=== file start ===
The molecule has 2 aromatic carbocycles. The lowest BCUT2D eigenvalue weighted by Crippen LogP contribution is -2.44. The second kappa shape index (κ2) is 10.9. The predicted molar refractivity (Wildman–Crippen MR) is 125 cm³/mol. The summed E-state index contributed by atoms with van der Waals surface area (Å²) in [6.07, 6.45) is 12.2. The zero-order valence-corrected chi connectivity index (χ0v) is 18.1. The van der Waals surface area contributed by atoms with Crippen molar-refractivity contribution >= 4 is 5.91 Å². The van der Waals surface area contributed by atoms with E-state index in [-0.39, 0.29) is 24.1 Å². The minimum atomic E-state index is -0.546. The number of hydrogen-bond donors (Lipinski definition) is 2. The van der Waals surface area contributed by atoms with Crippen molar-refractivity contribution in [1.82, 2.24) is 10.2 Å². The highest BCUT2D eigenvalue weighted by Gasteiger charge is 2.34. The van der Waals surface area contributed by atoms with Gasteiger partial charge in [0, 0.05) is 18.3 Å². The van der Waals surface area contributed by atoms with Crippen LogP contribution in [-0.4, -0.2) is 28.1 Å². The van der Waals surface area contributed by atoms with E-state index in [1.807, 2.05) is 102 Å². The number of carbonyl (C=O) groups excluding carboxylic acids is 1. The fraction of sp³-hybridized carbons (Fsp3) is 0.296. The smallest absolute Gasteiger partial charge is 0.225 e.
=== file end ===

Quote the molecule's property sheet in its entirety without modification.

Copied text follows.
The molecule has 2 aromatic carbocycles. The lowest BCUT2D eigenvalue weighted by Crippen LogP contribution is -2.44. The second kappa shape index (κ2) is 10.9. The predicted molar refractivity (Wildman–Crippen MR) is 125 cm³/mol. The summed E-state index contributed by atoms with van der Waals surface area (Å²) in [6.07, 6.45) is 12.2. The zero-order valence-corrected chi connectivity index (χ0v) is 18.1. The van der Waals surface area contributed by atoms with Crippen molar-refractivity contribution >= 4 is 5.91 Å². The van der Waals surface area contributed by atoms with E-state index in [-0.39, 0.29) is 24.1 Å². The minimum atomic E-state index is -0.546. The number of hydrogen-bond donors (Lipinski definition) is 2. The van der Waals surface area contributed by atoms with Crippen molar-refractivity contribution in [1.82, 2.24) is 10.2 Å². The highest BCUT2D eigenvalue weighted by Gasteiger charge is 2.34. The van der Waals surface area contributed by atoms with Gasteiger partial charge in [0, 0.05) is 18.3 Å². The van der Waals surface area contributed by atoms with Crippen LogP contribution in [-0.4, -0.2) is 28.1 Å². The van der Waals surface area contributed by atoms with E-state index in [1.807, 2.05) is 102 Å². The number of carbonyl (C=O) groups excluding carboxylic acids is 1. The fraction of sp³-hybridized carbons (Fsp3) is 0.296. The smallest absolute Gasteiger partial charge is 0.225 e.